The real McCoy

Sunday, August 15, 2004

The average football fan probably thinks Charles McCoy is out of his mind, passing up the big-time atmosphere of Southern Cal and Nebraska for low-profile, Division I-AA Southeast Missouri State University.

But McCoy has no doubt that Cape Girardeau is where he and wife Stephanie were meant to wind up.

"I'm glad to be here. I really like it and enjoy it," said McCoy, who participated in the Indians' first scrimmage of the preseason on Saturday. "I trusted my faith that it would all work out. I always put God first, and I think this is where he wanted us to be."

Much to the delight of Southeast coach Tim Billings, who is certain where the 6-foot-1, 205-pound cornerback with exceptional speed ranks among the program's all-time recruits.

"We're really excited to have him," Billings said. "He's the most highly recruited kid to ever play here."

Considering that defending national champion USC and perennial power Nebraska were both very interested in signing McCoy, Billings is probably right.

A long, winding road

The story of how McCoy -- nicknamed "Twin" because he has an identical twin brother -- ultimately wound up at Southeast after being pursued by two of the nation's elite big-time programs is interesting to say the least.

A native of Tallahassee, Fla., McCoy was a high school standout who attracted plenty of recruiting interest but his academics weren't quite up to par at the time for him to play in college. Then he got married, which changed his outlook considerably.

"I wanted to take that role on, so I got a job and supported my family," McCoy said.

For the next three years, McCoy worked and did not play any kind of organized football. But the sport was never far from his mind -- and then his telephone rang one day.

"I got a call from someone I knew who wanted me to go to California and play football," McCoy said.

So it was off to Santa Monica Community College, where McCoy blossomed into a two-time all-conference performer and a junior college All-American.

"It was a good opportunity for me and things worked out well in California," McCoy said.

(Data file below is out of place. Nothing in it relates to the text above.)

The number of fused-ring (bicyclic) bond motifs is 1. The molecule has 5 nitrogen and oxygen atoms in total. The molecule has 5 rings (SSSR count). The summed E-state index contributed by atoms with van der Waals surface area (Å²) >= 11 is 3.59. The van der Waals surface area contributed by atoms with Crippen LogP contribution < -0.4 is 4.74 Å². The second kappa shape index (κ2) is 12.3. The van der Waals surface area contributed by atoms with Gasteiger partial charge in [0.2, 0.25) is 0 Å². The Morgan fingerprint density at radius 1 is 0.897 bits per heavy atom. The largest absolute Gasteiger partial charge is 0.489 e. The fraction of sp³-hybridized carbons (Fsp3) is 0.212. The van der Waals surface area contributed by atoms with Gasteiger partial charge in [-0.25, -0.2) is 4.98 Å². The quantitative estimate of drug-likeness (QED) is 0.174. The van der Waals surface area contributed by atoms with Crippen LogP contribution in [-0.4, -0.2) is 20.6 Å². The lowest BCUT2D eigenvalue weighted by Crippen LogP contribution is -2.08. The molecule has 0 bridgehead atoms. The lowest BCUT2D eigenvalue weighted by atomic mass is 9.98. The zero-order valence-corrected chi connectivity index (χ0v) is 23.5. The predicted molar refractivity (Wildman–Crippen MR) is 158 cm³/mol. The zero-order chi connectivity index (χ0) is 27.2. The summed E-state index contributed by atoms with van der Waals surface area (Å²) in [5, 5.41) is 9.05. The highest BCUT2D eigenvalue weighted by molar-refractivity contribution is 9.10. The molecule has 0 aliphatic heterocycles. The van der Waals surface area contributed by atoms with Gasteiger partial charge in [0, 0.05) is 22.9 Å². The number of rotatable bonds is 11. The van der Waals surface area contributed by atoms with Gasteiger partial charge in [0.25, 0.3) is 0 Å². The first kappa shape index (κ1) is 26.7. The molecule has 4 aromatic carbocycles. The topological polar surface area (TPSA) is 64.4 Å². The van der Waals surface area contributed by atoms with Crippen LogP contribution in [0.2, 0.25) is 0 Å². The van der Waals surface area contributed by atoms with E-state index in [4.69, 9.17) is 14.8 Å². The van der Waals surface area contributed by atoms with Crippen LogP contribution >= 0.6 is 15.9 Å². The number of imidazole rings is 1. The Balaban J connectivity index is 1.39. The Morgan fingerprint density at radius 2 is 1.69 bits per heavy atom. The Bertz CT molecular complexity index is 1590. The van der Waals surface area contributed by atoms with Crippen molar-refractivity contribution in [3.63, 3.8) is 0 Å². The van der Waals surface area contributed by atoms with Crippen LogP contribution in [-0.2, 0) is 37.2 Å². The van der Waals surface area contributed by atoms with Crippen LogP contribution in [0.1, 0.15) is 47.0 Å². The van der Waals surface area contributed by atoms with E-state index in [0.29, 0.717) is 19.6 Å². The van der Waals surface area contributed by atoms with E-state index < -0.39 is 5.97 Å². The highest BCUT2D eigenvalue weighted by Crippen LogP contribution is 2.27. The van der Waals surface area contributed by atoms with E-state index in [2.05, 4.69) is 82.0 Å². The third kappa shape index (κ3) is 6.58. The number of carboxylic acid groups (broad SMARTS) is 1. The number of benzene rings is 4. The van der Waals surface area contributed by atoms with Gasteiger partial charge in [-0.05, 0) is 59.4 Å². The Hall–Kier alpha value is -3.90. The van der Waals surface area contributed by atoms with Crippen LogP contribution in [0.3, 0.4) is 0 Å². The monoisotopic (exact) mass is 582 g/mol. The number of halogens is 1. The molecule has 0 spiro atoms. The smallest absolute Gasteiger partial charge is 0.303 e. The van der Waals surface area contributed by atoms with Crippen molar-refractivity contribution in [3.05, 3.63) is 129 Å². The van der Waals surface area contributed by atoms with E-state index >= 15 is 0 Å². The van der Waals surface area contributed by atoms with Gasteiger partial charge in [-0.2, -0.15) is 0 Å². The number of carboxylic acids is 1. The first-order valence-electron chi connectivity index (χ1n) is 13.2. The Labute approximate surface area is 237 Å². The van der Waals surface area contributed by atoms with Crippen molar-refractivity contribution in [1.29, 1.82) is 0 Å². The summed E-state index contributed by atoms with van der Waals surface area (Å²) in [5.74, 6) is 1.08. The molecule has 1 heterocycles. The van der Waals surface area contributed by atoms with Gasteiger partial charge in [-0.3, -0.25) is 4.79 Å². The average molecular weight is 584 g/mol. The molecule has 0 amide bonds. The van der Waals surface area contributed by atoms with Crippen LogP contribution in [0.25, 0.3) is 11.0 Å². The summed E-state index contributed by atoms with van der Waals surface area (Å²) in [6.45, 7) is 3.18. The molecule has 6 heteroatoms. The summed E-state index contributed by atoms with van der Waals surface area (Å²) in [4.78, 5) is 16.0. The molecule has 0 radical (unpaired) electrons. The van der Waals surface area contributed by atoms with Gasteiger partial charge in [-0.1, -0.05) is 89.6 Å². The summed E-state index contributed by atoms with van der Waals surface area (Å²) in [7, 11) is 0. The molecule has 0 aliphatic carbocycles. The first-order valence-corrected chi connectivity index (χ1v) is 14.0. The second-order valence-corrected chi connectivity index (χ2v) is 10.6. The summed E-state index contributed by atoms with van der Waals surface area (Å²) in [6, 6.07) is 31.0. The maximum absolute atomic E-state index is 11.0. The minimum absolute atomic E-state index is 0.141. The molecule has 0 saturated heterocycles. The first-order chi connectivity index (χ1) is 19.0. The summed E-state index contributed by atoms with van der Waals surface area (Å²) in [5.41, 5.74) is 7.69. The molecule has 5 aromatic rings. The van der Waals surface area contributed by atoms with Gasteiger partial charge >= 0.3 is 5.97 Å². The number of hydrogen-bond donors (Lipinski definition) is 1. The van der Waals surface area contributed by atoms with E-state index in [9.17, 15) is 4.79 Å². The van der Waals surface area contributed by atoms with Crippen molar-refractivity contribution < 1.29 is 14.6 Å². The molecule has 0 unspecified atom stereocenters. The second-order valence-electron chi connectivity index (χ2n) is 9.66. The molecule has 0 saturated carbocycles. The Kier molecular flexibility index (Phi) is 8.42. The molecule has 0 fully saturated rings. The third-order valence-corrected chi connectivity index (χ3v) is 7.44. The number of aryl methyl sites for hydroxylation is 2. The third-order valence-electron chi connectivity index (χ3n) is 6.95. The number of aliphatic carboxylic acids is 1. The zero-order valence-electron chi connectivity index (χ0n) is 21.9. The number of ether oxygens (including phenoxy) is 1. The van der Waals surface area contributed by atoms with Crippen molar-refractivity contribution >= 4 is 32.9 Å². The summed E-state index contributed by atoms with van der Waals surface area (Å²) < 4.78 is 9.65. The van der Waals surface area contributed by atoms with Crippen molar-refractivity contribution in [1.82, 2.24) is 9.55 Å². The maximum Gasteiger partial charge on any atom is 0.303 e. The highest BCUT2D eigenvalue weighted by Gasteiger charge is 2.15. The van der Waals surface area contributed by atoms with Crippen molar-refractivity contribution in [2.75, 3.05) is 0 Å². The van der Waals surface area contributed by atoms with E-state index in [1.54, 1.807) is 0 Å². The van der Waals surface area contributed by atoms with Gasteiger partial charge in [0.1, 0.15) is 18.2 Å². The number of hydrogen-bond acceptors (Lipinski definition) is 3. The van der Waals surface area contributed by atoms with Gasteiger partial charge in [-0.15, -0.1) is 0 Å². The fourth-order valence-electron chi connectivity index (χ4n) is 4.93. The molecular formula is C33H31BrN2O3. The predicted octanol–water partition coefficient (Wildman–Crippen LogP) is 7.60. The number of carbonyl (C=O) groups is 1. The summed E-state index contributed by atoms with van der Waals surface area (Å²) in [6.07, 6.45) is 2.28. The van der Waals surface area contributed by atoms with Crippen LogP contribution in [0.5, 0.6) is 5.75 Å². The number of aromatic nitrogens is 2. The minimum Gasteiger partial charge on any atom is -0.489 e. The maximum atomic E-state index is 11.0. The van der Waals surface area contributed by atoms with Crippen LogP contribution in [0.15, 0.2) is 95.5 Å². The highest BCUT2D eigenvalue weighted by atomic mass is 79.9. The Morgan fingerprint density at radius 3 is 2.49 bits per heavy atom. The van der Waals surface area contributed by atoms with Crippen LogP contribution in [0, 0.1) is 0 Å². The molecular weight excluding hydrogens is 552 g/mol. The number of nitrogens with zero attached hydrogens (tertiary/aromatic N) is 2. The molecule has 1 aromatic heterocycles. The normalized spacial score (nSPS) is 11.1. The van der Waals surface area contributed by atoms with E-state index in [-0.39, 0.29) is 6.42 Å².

Indians in early

As fate would have it, one of Billings' former players from his assistant coaching days at Marshall was on the coaching staff at Santa Monica Community College and alerted Billings to the impressive talent, so Billings and his staff were virtually the first four-year program to begin recruiting McCoy.

"We got in on him early," Billings said.

And, as it turns out, that would prove critical because Southeast's coaches had already formed a strong bond with McCoy by the time the likes of USC and Nebraska began courting him hard prior to this year's signing period.

"SEMO's coaches had been on me from the start. Several of their coaches came out to see me, and I was really impressed when coach Billings came," McCoy said.

McCoy, personable and well-spoken, admitted that he was tempted when the Trojans and Cornhuskers both wanted his services. But not tempted enough to discard Southeast.

"It crossed my mind on the recruiting trips, that I could be playing for those programs," McCoy said with a smile. "It was tempting, but I'm not caught up in all the fame and glory.

"I just want to get a good education and be some place where I can play. My wife and I felt welcome here, it felt like home. We just put our trust in God and went with our heart."

Impressed with Southeast

McCoy, 23, and Stephanie have been married four years, and they have no children. He figures that part of their life can wait. In the meantime, he's intent on hitting the books and using his impressive physical skills to help the Indians win games.

Already, in the first week of practice, McCoy -- picked by Street & Smith Magazine as the Ohio Valley Conference's top newcomer -- said he has been impressed with the talent displayed by Southeast players and expects the Indians to contend for the OVC championship.

"We've got a lot of talent," he said. "I was kind of surprised, for a I-AA program. All our positions are deep."

Southeast appears to be plenty deep in the secondary, but there seems little doubt that McCoy will make an immediate impact.

"I think he's going to be a really exciting player for us. He's really talented and he's just a great kid," Billings said. "He's a little bit older, a little more mature, and I think Cape and Southeast just seemed like a good place for him and his wife. It's great they're here."

If McCoy lives up to his advance billing over the next two years, it's highly likely he'll at least receive some looks from the National Football League.

But he's not about to take anything for granted as he focuses on earning a criminal justice degree and hopefully becoming an FBI agent some day. In the long run, McCoy figures he and Stephanie will be taken care of no matter what happens.

"The NFL would be great, and I'll do what I can to make it," he said. "But I'll go with whatever God has in store for me."

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